“No doubt,” said Celtics coach Doc Rivers. “I think Paul was viewed upon only as a scorer, and now I think people see him as a complete basketball player. He had eight assists the other night [in Game 5]. The game before that, he guarded Kobe and did a terrific job. I think he’s one of the best rebounders at small forward in our league, and he’s a lethal scorer. He did it all.”
But then, isn’t that what the great ones do?
A complete player
Today, Paul Pierce is a wonderful combination of the old and the new, the scorer who could carry the Celtics when necessary and the complete player who can win when he does not score. Already this season, Pierce has made a handful of last-second, game-winning shots to rescue the Celtics from themselves. The “M-V-P” chants at the Garden once aimed at Garnett are now directed at Pierce.
Beyond the city limits, Pierce’s image similarly has changed. Prior to last postseason, Pierce jerseys traditionally ranked among the top 15 sold. Pierce now ranks fifth behind Dwyane Wade, James, Bryant, and Garnett, the last of whom had the additional advantage of having changed teams (hence, a new jersey).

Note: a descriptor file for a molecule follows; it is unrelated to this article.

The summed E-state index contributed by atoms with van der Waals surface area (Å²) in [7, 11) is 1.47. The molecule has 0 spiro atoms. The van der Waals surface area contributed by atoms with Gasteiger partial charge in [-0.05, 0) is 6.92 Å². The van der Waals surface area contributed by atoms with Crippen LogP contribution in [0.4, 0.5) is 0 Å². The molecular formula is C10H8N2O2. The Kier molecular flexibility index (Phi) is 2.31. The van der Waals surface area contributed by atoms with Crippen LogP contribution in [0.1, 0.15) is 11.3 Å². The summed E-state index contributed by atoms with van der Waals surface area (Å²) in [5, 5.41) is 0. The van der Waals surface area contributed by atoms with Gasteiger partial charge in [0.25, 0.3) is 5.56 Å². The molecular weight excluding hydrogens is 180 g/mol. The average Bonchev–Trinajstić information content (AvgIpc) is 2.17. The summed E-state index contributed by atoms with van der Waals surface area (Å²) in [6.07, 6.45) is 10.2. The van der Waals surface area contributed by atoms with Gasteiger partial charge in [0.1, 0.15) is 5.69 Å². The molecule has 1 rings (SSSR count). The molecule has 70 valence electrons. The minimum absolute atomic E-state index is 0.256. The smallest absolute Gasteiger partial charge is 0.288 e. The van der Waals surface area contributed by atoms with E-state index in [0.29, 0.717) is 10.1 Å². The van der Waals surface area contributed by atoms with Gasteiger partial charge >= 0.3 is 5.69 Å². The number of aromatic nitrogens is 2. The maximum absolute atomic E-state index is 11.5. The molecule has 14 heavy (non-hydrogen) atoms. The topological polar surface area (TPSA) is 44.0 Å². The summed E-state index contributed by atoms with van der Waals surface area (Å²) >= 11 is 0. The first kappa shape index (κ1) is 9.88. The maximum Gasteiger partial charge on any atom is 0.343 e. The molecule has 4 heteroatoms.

With that higher profile comes a new awareness of the power of banner No. 17. “[The championship] means everything,” Pierce said last summer in the wake of the Celtics’ Game 6 victory. “You know, I’m not living under the shadows of the other greats now. I’m able to make my own history with my time here and, like I said, this is something that I wanted to do. If I was going to be one of the best Celtics ever to play, I had to put up a banner. And we did that.”
Along the way, with regard to his place in basketball worlds past and present, he removed all doubt.
Tony Massarotti can be reached at firstname.lastname@example.org and can be read at www.boston.com/massarotti